Typhoon Haiyan: The scale of this catastrophe was preventable

You cannot stop a storm, but you can avert a disaster – this one, in part, was man-made

Share
Related Topics

When terrible things happen, angry responses can appear unseemly. Grief and sadness might seem like more appropriate responses to events which even those without faith might describe as an act of God.

But like many others, when I watch the news coming out of the Philippines right now, I am angry. You cannot stop a storm, but you can prevent a disaster, and this one was, in part, man-made. While Yolanda was only one of many storms that batter the Philippines each year, it must be remembered that the country suffers disproportionately from rising sea levels caused by climate change - exacerbating the storm surge and flooding which proved so deadly.

Many have seen Naderev Sano, the diplomat leading the Philppine delegation at the UN climate summit in Warsaw, speak movingly about the plight of his people and of his own family in the aftermath of the storm. His sadness is cut with anger - he refuses to see Yolanda as simply a natural disaster:

"Disasters are never natural. They are the intersection of factors other than physical. They are the accumulation of the constant breach of economic, social, and environmental thresholds. Most of the time disaster is a result of inequity and the poorest people of the world are at greatest risk because of their vulnerability and decades of maldevelopment, which I must assert is connected to the kind of pursuit of economic growth that dominates the world; the same kind of pursuit of so-called economic growth and unsustainable consumption that has altered the climate system."

Sano hopes that the 2013 UN climate summit will result not only in a deal on greenhouse gas reductions for developed countries, but also for a legal framework ensuring that the countries which bear the true cost of climate change will receive compensation for the loss and damage they have already sustained. This is an important advance on the idea that rich countries must help pay for adaptation and mitigation measures. It means that they must acknowledge the suffering which they have already helped create - and pay up. And, as Sano so bluntly articulated, they must acknowledge their role in deepening poverty, which has sharpened the pain of so many affected by Yolanda.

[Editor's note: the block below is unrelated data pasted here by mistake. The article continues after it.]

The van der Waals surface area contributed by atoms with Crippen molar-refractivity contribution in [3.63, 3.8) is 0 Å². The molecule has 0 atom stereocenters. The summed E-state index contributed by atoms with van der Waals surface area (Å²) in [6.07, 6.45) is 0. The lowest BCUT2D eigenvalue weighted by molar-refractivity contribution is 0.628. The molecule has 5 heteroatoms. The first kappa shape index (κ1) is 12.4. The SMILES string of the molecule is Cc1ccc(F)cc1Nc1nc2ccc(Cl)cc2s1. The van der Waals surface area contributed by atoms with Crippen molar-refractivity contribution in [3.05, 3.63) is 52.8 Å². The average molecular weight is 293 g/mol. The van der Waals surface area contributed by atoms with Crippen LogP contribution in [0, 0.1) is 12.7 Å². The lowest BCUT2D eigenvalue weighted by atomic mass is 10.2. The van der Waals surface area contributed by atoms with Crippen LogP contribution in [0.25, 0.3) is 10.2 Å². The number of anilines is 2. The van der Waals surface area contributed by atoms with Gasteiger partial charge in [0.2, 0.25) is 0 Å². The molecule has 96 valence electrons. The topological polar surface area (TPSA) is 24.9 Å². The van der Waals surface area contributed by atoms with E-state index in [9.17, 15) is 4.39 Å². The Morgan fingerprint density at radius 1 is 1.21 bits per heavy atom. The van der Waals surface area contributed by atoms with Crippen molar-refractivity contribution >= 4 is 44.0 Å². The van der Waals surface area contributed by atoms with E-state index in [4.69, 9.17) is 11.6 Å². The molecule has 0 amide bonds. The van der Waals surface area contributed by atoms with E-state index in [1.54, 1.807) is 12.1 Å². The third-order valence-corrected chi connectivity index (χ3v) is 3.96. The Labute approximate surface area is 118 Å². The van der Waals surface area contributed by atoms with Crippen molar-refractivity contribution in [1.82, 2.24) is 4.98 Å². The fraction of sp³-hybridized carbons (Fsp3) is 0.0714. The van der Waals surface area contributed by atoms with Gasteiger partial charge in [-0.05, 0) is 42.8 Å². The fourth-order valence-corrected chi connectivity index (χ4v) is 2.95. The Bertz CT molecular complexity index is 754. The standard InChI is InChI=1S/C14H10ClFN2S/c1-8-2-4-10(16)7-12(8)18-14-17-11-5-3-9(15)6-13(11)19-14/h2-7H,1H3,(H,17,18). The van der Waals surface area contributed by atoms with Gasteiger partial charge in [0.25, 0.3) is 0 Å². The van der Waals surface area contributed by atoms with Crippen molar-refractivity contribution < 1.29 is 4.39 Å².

After the storm, the Philippines deserves every aid dollar it receives; the efforts of ordinary people deserve special thanks. But international politicians’ solidarity with the Philippines needs to come before the storm. The problem is that providing relief is cheaper than saving lives, in the short run. The $301 million that the UN is requesting in emergency aid is only a tiny sum in comparison to the kind of investment that countries like the Philippines need to prevent harm in the future. Try $100 billion a year - the size of the UN’s admittedly controversial Green Climate Fund, which aims get money to poorer countries for adaption and mitigation. In any case, a recently released Oxfam report reveals that rich countries haven’t yet met their Doha pledges of $8.4 billion, and that most funding has “either plateaued or decreased”. Even worse - a lot of that money is regular development funding, just renamed climate finance.

Pinoys have a funny habit of referring to their homeland as “only a small country”. Well, they should stop selling themselves short, since everyone else is. The Philippines is a country of almost a hundred million people, the twelfth largest population the world. So many millions of those live in the path of typhoons like Yolanda, and from what we’ve seen, the international community (whatever that is) counts their lives pretty cheaply. 

For too long, Filipinos have been impoverished by bearing the externalized costs of rich countries’ development. From the Spanish yoke to American colonization to Japanese occupation, and then to a murderous, Western-backed dictatorship, control over the fate of the Philippines has always been held outside. Sadly, as COP19 is likely to demonstrate, that remains true.